Mindfulness and stress management course


In spring 2023 the course ‘Mindfulness-Based Stress Management’ (7.5 credits) will be offered at Uppsala University. The deadline for applications is 17 October 2022.

“The foundation of the course is an evidence-based eight-week programme for stress management developed at the University of Massachusetts Medical School, and the programme is available at all Ivy League universities in the US,” explains Karen Brounéus, course director, registered psychologist and senior lecturer at the Department of Peace and Conflict Research.

The course will teach participants to use mindfulness as a tool for managing stress both in their private and professional life. Mindfulness entails being purposefully aware in the moment without judgement. The course is suitable for those interested in exploring and practising the use of mindfulness meditation and yoga to improve mental balance, well-being and health.

Tools that produce positive effects

Karen Brounéus, Senior Lecturer

“When stressed, we are often overwhelmed by a tsunami of thoughts, feelings and physical reactions – all of which feed on each other and cause the stress to escalate. On this course we hone our ability to observe what is happening instead of being swept along. We enhance our ability to focus. From there, we are then able to decide what we should do and how, and to do so purposefully, consciously and decisively. This reduces stress through an enhanced sense of control, which is important in itself for health and well-being.”

Brounéus is further developing the positive effects of the tools taught on the course.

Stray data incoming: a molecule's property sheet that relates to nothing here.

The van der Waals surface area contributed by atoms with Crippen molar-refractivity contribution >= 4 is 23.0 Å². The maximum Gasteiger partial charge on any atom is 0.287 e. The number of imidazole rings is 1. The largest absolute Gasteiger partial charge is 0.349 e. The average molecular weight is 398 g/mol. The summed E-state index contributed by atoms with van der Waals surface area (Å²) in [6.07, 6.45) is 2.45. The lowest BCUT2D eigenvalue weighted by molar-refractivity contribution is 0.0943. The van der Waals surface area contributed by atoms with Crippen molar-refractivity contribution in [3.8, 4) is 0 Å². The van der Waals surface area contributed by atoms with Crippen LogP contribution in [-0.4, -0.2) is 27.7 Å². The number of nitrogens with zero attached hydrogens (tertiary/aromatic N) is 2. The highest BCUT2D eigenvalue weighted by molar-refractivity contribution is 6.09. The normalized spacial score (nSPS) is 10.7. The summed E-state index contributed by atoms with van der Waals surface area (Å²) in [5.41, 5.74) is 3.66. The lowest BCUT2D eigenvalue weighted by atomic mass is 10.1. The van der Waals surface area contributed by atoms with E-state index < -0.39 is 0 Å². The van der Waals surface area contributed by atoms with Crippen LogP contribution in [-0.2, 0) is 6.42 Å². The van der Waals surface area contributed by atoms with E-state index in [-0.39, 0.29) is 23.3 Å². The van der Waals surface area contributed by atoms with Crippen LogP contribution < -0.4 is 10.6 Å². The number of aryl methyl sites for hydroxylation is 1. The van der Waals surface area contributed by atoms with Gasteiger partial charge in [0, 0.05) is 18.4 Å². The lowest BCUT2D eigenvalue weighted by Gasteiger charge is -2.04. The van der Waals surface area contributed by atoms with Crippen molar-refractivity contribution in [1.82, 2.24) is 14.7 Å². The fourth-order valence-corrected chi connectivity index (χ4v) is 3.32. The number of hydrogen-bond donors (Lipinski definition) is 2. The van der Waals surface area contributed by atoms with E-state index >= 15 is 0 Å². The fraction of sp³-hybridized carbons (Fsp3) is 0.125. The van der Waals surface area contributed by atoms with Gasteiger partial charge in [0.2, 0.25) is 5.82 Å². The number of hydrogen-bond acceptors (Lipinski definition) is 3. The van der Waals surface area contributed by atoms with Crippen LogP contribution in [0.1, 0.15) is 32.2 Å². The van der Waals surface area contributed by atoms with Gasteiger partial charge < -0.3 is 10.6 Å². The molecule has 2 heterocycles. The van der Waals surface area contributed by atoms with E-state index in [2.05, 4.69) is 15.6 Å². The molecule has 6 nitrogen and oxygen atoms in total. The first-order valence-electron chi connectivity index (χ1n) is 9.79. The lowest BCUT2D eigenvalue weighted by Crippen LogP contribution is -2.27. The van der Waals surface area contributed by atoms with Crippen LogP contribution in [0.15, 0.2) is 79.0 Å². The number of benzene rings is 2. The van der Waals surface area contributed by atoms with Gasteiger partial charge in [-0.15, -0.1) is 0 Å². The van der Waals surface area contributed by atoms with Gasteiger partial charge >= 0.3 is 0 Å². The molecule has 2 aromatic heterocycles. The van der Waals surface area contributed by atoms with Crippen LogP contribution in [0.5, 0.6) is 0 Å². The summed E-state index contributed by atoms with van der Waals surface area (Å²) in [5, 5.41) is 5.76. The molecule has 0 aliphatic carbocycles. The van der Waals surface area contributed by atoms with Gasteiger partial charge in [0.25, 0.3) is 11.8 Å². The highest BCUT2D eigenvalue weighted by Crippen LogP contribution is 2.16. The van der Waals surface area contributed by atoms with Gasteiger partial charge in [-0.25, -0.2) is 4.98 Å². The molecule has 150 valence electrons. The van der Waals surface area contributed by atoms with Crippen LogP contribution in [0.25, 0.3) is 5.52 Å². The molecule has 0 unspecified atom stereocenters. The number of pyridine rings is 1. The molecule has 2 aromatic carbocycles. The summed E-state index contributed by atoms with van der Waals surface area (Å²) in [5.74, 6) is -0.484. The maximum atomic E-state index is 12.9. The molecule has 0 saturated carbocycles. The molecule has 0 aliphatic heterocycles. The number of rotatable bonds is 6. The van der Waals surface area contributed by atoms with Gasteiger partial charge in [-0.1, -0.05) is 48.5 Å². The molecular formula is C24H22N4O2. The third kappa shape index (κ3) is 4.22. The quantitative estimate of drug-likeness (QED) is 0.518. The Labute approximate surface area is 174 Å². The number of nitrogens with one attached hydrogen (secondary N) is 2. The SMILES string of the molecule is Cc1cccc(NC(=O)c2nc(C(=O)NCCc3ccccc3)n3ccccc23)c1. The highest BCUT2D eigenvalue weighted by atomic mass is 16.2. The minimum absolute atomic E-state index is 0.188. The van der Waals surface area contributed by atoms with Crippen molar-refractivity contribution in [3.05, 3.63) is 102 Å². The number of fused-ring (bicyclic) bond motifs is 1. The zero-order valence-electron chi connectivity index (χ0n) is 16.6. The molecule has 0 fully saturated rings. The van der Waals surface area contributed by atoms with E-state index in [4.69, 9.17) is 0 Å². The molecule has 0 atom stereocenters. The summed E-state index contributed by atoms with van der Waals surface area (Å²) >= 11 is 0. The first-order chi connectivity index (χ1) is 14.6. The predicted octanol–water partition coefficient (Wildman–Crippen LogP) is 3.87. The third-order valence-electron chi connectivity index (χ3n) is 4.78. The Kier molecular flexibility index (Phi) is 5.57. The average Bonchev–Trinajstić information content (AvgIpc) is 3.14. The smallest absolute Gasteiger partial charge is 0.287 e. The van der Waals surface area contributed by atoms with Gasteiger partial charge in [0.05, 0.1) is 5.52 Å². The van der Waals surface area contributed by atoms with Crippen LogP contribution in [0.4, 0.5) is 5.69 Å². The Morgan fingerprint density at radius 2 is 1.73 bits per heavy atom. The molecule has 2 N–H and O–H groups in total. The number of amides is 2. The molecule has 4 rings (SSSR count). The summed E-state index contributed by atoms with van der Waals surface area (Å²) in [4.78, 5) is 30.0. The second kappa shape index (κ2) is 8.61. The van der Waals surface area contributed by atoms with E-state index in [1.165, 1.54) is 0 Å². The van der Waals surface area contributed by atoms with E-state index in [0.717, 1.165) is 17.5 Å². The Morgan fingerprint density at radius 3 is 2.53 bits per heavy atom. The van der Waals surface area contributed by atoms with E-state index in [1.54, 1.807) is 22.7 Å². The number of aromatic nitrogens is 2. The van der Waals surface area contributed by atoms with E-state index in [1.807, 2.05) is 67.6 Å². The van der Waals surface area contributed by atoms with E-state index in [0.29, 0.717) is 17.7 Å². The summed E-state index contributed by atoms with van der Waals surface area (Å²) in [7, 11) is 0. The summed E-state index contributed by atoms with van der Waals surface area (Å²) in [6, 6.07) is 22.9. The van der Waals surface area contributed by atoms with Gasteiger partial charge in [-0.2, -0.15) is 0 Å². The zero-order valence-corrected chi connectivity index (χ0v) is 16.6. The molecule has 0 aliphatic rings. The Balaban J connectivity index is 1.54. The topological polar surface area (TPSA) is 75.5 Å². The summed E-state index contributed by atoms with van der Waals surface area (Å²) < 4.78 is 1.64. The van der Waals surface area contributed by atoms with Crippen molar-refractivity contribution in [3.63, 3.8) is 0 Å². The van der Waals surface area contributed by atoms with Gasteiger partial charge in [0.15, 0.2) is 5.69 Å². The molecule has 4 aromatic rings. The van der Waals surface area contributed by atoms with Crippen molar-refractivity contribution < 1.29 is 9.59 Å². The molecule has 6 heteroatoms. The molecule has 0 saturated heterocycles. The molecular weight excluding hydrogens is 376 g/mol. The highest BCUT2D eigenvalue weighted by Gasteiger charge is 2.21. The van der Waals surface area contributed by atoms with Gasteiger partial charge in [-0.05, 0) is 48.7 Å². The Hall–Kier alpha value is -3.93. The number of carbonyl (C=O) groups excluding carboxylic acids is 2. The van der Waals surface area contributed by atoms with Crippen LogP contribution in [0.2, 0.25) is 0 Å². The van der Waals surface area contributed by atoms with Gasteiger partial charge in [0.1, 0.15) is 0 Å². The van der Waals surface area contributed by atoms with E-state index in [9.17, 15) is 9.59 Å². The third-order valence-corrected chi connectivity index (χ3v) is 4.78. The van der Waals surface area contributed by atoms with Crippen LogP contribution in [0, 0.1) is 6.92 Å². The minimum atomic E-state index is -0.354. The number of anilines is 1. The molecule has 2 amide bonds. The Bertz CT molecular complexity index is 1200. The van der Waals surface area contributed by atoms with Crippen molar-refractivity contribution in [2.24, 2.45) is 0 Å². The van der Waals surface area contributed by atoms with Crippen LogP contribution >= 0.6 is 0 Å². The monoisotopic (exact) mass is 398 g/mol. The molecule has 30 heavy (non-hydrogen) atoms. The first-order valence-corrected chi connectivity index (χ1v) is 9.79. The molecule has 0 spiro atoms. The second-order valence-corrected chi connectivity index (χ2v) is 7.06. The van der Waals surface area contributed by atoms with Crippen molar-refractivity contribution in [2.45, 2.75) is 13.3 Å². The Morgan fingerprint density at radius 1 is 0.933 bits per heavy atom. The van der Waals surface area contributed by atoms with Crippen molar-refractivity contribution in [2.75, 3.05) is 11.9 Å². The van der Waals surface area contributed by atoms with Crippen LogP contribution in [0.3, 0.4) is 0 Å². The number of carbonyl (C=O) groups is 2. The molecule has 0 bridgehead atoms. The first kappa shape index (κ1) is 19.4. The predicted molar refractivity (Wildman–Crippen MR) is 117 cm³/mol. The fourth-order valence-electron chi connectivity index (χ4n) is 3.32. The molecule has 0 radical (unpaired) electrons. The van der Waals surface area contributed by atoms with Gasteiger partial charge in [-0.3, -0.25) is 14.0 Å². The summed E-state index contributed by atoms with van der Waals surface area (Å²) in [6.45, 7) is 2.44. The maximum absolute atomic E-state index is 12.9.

“Consciously stopping instead of automatically reacting gives us the time to pinpoint our values and base decisions on them – and that is yet another important factor for health. This in turn spreads through a positive cycle: by having the time and space to take stock of our values, we can connect to our empathy, our compassion for ourselves and others, and our humanity. This is not only important for ourselves, but for those around us and for the world.”

Meditation has physical effect on the brain

The course starts with an eight-week programme called ‘Mindfulness-Based Stress Reduction (MBSR).’ Brounéus explains how a lot of research underpins the programme, some of which has shown that practising meditation can actually have a physical effect on the brain.

“Research has shown over the past few decades, for example through MRI scanning, that the brain reorganises its structure when practising meditation through what is known as ‘neuroplasticity’. Practising MBSR positively impacts the structures in the brain connected to well-being and quality of life, for example finding perspective, regulating emotions, sense of self, focus.”

Mindfulness meditation not only leads to physical changes in the brain, but also to our chromosomes.

“The Nobel Laureate Elizabeth Blackburn’s research shows that regular mindfulness meditation affects the body’s chromosomes. The telomeres, which are the outer ends of chromosomes associated with health and longevity, are lengthened.”

News article - Mindfulness and stress management course


Last modified: 2023-10-23